The Wall Street Journal on Friday afternoon announced that Iran and the P5+1 global powers had reached an agreement to extend through late November talks over Tehran’s nuclear program. The interim Joint Plan of Action (JPA) was set to expire July 20, amid increasing speculation that talks would be extended as a comprehensive deal had not yet been reached:
Iran agreed to new steps to contain its nuclear work in exchange for additional sanctions relief from the U.S. as the two sides extended negotiations for four more months to reach a comprehensive deal.
Under Friday’s deal, the U.S. will give Tehran access over the next four months to an additional $2.8 billion in oil export revenues frozen abroad by American sanctions, Secretary of State John Kerry said.
Among the core issues that require progress is Iran’s continuing ballistic missile development. A range of analysts and officials this week unpacked a recent Pentagon report on Iranian military capabilities, with a general consensus emerging that the Islamic republic remains on track to produce an intercontinental ballistic missile (ICBM) by 2015.
American Foreign Policy Council Vice President Ilan Berman on Friday warned of “the Iranian regime’s intent to become a global missile power” as it negotiates with the P5+1 over its nuclear program, noting that while Tehran is engaging in talks with the West, “it is simultaneously arming for regional dominance”:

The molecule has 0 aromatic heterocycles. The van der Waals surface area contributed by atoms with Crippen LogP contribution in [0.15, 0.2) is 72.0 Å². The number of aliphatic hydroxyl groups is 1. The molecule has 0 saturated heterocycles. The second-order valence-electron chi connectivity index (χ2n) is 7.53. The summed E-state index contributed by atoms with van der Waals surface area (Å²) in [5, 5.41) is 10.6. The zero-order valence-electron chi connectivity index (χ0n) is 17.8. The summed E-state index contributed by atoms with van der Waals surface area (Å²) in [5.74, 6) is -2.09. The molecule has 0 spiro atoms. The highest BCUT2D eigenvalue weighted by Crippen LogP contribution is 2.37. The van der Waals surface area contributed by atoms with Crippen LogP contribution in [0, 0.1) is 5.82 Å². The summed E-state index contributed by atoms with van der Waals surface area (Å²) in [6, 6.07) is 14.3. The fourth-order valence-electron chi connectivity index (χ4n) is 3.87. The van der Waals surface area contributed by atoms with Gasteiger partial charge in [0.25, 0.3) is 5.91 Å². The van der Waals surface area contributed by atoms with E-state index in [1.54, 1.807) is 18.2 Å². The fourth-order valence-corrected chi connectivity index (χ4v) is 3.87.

In recent years, the Islamic Republic has made heavy investments in both its ballistic missile and its space programs — technologies that, if fused together, would allow the regime to rapidly field an ICBM. The Iranian government, moreover, has consistently rejected any constraints on its ballistic missile capabilities as part of negotiations with the P5+1 powers. The message is clear: Iran sees missiles as inextricably linked to its global status, and isn’t willing to give up on either.
Reuters last year conveyed analyst concerns to the effect that Iran’s space program is being used by the Iranian military to develop and hone delivery systems capable of carrying nuclear warheads.
Defense Intelligence Agency Director Lt. Gen. Michael Flynn had in February testified before the Senate Armed Services Committee that Iran was on track for testing its ICBM capabilities as early as 2015, and Rep. Mike Rogers (R-Ala.) earlier this month called predictions that Tehran Iran might well be able to field a working ICBM by next year an “unchanging fact.”
Peter Huessy, a senior fellow at AFPC, on Friday assessed that the Iranian “ballistic missile threat combined with its clandestine nuclear program gives the Free World a problem.”
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